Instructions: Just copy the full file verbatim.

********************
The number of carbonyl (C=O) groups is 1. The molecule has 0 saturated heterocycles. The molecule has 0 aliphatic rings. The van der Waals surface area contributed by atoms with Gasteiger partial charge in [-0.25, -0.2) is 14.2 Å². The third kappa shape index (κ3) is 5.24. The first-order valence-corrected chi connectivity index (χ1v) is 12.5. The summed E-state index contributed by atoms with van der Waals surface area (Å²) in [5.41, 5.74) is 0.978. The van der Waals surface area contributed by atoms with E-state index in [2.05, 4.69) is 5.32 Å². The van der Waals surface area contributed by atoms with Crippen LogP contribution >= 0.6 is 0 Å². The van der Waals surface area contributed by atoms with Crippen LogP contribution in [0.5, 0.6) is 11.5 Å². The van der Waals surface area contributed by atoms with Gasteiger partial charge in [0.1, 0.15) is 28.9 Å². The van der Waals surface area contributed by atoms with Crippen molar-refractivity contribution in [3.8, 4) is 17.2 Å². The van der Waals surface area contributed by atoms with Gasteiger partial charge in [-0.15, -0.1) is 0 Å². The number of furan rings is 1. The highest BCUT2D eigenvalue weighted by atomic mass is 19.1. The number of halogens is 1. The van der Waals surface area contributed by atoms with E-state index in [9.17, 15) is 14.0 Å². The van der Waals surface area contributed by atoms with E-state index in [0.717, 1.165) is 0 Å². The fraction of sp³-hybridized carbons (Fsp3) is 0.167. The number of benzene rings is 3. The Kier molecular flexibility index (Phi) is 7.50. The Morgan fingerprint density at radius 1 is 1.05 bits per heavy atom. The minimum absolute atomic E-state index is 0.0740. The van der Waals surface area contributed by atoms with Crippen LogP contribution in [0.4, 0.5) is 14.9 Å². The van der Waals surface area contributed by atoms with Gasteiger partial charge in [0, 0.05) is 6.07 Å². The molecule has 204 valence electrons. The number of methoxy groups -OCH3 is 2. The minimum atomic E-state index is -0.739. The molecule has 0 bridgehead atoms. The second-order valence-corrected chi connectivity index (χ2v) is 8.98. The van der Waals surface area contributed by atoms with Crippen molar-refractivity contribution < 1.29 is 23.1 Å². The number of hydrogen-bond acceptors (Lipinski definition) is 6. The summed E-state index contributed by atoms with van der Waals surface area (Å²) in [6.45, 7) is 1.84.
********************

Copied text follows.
The number of carbonyl (C=O) groups is 1. The molecule has 0 saturated heterocycles. The molecule has 0 aliphatic rings. The van der Waals surface area contributed by atoms with Gasteiger partial charge in [-0.25, -0.2) is 14.2 Å². The third kappa shape index (κ3) is 5.24. The first-order valence-corrected chi connectivity index (χ1v) is 12.5. The summed E-state index contributed by atoms with van der Waals surface area (Å²) in [5.41, 5.74) is 0.978. The van der Waals surface area contributed by atoms with E-state index in [2.05, 4.69) is 5.32 Å². The van der Waals surface area contributed by atoms with Crippen LogP contribution >= 0.6 is 0 Å². The van der Waals surface area contributed by atoms with Crippen LogP contribution in [0.5, 0.6) is 11.5 Å². The van der Waals surface area contributed by atoms with Gasteiger partial charge in [0.1, 0.15) is 28.9 Å². The van der Waals surface area contributed by atoms with Crippen molar-refractivity contribution in [3.8, 4) is 17.2 Å². The van der Waals surface area contributed by atoms with Gasteiger partial charge in [-0.15, -0.1) is 0 Å². The number of furan rings is 1. The highest BCUT2D eigenvalue weighted by atomic mass is 19.1. The number of halogens is 1. The van der Waals surface area contributed by atoms with E-state index in [9.17, 15) is 14.0 Å². The van der Waals surface area contributed by atoms with E-state index in [0.717, 1.165) is 0 Å². The fraction of sp³-hybridized carbons (Fsp3) is 0.167. The number of benzene rings is 3. The Kier molecular flexibility index (Phi) is 7.50. The Morgan fingerprint density at radius 1 is 1.05 bits per heavy atom. The minimum absolute atomic E-state index is 0.0740. The van der Waals surface area contributed by atoms with Crippen LogP contribution in [0.4, 0.5) is 14.9 Å². The van der Waals surface area contributed by atoms with Gasteiger partial charge in [0, 0.05) is 6.07 Å². The molecule has 204 valence electrons. The number of methoxy groups -OCH3 is 2. The minimum atomic E-state index is -0.739. The molecule has 0 bridgehead atoms. The second-order valence-corrected chi connectivity index (χ2v) is 8.98. The van der Waals surface area contributed by atoms with Crippen molar-refractivity contribution < 1.29 is 23.1 Å². The number of hydrogen-bond acceptors (Lipinski definition) is 6. The summed E-state index contributed by atoms with van der Waals surface area (Å²) in [6.45, 7) is 1.84.